UPDATE 2-Russia tweaks some rates, signals main ones on hold
* Central bank raises fixed deposit rate to 4.5 pct, cuts forex swap rate to 6.5 pct
* Narrowing of interest rate corridor seen as reducing market volatility
* Central bank sees money market rates as acceptable for near future
By Jason Bush
MOSCOW, Dec 10 (Reuters) - Russia's central bank tweaked its policy rates on Monday, in a move designed to reduce market volatility, and signalled that it intends to keep rates on hold in the near future.
It raised its fixed deposit rate by 25 basis points to 4.5 percent, while cutting its foreign exchange swap rate for roubles by 25 basis points to 6.5 percent.
Main lending rates were left unchanged.
The decisions represent a more dovish stance than at the time of the last rate change, in September, when the central bank raised all its rates by 25 basis points to crack down on rising inflation.
"Basically the central bank has signalled that going forward there will be a pause," said Vladimir Kolychev, chief economist at Rosbank. "The rate decision indicates that the current tightening has ended."
Most analysts had predicted no change in rates at Monday's meeting. A recent easing of inflation concerns, coupled with growing evidence of an economic slowdown, have reduced pressure on the central bank to continue interest rates hikes.
However, an increase in the deposit rate has long been seen as likely at some point, as the step is in line with the central bank's long-term strategy of reducing the spread between its deposit and lending rates, which determines the range in which money market rates fluctuate.
"It's a matter of timing: Amid a stabilisation of inflation expectations and a slowdown in economic growth, this step is justified and logical," said Alexei Pogorelov, an economist at Credit Suisse in Moscow.
The rate cut for foreign currency swaps, which follows a similar cut in June, is seen as improving banks' access to rouble liquidity, and also brings the currency swap rate into line with the fixed one-day repo rate, creating a firmer upper ceiling for money market rates.
The fixed one-day repo rate was left unchanged at 6.5 percent, with the auction repo rate unchanged at 5.5 percent, and the overnight refinancing rate held at 8.25 percent, implying no change in the central bank's main lending rates.
There was virtually no reaction in the rouble to the rate decision, with the currency steady at 30.87 against the dollar . Yields on Russia treasury bonds fell slightly because the decision is seen as another step towards a formal inflation targeting regime.
Reducing the spread between the central bank's deposit and lending rates is part of its long-term strategy of shifting towards inflation targeting, a policy framework that requires tighter control of interest rates as the central bank allows the rouble's exchange rate to float more freely.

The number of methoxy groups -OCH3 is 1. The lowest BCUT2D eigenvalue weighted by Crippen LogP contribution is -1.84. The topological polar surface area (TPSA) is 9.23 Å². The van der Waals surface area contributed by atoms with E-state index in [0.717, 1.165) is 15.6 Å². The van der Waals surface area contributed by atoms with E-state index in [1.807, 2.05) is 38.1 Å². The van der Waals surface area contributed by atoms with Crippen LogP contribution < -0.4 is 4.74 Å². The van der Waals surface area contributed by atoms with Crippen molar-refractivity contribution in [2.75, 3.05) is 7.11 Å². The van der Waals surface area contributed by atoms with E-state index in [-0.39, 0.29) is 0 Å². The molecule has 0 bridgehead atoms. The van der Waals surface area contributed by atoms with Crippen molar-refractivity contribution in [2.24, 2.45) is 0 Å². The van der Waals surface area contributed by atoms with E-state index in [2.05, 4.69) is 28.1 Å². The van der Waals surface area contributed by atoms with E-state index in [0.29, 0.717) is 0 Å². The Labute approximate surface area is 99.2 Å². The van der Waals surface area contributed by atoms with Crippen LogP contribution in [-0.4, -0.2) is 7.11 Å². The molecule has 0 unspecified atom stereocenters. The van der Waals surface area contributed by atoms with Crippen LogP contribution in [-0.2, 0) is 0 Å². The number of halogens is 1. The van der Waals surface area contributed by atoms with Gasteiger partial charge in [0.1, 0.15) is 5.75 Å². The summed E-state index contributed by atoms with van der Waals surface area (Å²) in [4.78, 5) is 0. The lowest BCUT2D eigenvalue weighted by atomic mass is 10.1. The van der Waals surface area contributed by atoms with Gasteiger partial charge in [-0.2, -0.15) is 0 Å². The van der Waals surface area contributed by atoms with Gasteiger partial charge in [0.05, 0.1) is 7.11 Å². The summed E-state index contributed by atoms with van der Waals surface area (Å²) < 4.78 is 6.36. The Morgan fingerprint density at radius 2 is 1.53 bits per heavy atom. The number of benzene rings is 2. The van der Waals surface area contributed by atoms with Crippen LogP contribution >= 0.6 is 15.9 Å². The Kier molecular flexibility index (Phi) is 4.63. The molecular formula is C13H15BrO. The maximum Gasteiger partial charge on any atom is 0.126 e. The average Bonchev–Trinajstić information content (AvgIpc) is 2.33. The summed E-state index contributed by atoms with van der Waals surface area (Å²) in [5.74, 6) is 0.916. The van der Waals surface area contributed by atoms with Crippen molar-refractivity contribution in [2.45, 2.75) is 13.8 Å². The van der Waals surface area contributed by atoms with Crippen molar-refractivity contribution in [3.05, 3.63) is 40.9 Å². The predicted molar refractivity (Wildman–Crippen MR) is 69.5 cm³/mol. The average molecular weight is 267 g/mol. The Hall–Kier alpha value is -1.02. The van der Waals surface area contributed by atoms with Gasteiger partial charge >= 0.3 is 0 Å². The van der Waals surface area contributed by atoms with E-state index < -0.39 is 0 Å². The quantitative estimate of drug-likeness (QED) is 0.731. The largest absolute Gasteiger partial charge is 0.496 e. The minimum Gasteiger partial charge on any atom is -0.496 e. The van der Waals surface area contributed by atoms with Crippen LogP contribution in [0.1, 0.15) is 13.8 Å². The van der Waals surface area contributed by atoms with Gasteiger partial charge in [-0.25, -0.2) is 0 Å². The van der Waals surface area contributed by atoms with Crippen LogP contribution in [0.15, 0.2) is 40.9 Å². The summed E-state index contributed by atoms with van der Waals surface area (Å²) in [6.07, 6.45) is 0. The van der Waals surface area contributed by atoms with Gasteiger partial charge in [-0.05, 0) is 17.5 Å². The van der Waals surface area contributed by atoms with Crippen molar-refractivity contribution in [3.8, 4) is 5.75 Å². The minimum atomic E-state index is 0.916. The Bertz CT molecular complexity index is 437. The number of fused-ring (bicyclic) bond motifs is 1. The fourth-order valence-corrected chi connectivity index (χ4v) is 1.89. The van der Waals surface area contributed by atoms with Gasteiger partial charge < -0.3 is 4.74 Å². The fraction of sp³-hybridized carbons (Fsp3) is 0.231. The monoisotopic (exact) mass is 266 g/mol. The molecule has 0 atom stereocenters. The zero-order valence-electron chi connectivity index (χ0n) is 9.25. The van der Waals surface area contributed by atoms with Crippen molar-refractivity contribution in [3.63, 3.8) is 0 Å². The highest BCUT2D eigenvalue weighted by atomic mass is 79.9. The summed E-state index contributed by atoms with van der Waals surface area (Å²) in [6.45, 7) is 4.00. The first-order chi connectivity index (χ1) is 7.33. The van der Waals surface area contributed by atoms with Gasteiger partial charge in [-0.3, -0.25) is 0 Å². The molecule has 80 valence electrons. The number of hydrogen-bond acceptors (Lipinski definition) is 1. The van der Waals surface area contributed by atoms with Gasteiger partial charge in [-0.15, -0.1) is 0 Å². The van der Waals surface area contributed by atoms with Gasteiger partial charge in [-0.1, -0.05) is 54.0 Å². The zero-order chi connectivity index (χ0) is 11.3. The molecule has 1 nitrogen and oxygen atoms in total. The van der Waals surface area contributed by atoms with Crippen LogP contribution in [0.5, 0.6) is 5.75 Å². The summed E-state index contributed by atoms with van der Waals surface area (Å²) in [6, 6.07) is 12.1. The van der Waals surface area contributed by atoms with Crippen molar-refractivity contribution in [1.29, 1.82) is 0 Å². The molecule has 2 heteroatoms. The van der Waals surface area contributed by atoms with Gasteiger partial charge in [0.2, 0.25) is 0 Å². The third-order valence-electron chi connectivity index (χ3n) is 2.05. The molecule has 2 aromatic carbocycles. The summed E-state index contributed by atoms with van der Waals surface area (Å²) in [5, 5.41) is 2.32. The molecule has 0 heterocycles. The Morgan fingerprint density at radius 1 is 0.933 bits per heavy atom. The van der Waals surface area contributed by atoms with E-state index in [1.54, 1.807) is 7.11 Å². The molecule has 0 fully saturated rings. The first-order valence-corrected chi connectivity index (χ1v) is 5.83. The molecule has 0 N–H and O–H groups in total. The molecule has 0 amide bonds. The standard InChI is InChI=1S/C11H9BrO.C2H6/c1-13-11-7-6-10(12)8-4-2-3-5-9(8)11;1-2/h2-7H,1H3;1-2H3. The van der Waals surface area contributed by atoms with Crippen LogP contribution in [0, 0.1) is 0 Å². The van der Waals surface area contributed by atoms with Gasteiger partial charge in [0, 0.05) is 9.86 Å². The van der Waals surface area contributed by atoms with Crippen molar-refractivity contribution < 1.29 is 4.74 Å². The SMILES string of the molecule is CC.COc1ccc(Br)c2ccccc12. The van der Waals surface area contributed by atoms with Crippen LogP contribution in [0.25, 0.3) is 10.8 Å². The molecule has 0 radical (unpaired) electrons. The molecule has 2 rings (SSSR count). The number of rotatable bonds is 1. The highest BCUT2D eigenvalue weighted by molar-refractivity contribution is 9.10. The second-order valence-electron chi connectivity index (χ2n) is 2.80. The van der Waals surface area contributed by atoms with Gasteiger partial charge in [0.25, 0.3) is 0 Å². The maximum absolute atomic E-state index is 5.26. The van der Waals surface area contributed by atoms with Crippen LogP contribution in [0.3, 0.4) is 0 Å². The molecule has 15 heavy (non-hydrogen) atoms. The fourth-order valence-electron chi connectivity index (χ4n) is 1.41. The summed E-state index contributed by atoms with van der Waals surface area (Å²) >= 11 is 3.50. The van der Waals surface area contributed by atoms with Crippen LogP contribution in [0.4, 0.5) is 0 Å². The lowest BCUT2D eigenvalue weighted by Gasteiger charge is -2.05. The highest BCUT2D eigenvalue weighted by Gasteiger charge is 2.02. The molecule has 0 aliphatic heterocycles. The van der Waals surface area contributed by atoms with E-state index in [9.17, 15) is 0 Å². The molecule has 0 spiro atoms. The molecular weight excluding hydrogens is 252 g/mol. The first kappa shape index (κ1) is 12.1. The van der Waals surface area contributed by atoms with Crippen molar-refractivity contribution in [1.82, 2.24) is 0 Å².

In its accompanying statement, the central bank said that it regarded the higher deposit rate as neutral for the stance of monetary policy, but said that the move would reduce the volatility of money market interest rates and improve the transmission mechanism for interest rate policy.
Analysts said that they saw the move as having little immediate impact on monetary conditions. Banks are of liquidity and have few funds deposited at the central bank.
The cut in the forex swap rate was potentially seen as having a greater impact because such swaps provide a convenient tool for some banks to obtain rouble liquidity.
"As a whole we see the decision of the central bank as an attempt at loosening rather than tightening policy," said Vladimir Osakovskiy, chief Russia economist at Bank of America Merrill Lynch.
However, Credit Suisse's Pogorelov said that the cut in the swap rate was unlikely to have a major short-term impact, as the reduced 6.5 percent interest rate is still higher than money market rates, presently around 6 percent.
The tone of the central bank's statement was also broadly neutral, devoting similar weight to risks of higher inflation and slower economic growth.
It said that inflation had stabilised at 6.5 percent in November, with the stabilisation visible across a wide range of products. But it warned that inflation risks remain as inflation remains above the central bank's 5-6 percent target.
It also said that economic growth has deteriorated, with recent macroeconomic data indicating a cooling in economic activity, but said that output remains close to its potential as in previous months.
The central bank said that it regarded the level of money market rates as appropriate for the near future -- a formulation often interpreted to mean policy rates will remain on hold for the immediate future.
However, it refrained from saying it saw rates as appropriate "for the coming months" -- a wording used in some previous statements -- which suggests that changes in rates may still be on the cards after a month or two of holding them.